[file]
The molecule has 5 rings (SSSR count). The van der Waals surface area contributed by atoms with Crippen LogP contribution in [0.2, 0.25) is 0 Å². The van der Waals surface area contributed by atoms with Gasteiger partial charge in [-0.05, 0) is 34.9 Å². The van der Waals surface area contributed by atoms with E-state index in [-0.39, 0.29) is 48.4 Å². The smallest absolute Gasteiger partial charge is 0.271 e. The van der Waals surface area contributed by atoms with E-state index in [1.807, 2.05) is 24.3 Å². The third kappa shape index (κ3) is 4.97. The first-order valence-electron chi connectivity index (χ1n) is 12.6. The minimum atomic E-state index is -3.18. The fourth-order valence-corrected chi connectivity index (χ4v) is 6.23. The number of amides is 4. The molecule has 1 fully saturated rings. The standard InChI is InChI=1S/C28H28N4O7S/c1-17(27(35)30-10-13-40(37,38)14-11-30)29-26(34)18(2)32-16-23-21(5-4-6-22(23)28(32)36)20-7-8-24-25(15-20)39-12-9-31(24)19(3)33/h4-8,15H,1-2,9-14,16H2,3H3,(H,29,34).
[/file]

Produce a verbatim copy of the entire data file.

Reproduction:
The molecule has 5 rings (SSSR count). The van der Waals surface area contributed by atoms with Crippen LogP contribution in [0.2, 0.25) is 0 Å². The van der Waals surface area contributed by atoms with Gasteiger partial charge in [-0.05, 0) is 34.9 Å². The van der Waals surface area contributed by atoms with E-state index in [-0.39, 0.29) is 48.4 Å². The smallest absolute Gasteiger partial charge is 0.271 e. The van der Waals surface area contributed by atoms with E-state index in [1.807, 2.05) is 24.3 Å². The third kappa shape index (κ3) is 4.97. The first-order valence-electron chi connectivity index (χ1n) is 12.6. The minimum atomic E-state index is -3.18. The fourth-order valence-corrected chi connectivity index (χ4v) is 6.23. The number of amides is 4. The molecule has 1 fully saturated rings. The standard InChI is InChI=1S/C28H28N4O7S/c1-17(27(35)30-10-13-40(37,38)14-11-30)29-26(34)18(2)32-16-23-21(5-4-6-22(23)28(32)36)20-7-8-24-25(15-20)39-12-9-31(24)19(3)33/h4-8,15H,1-2,9-14,16H2,3H3,(H,29,34).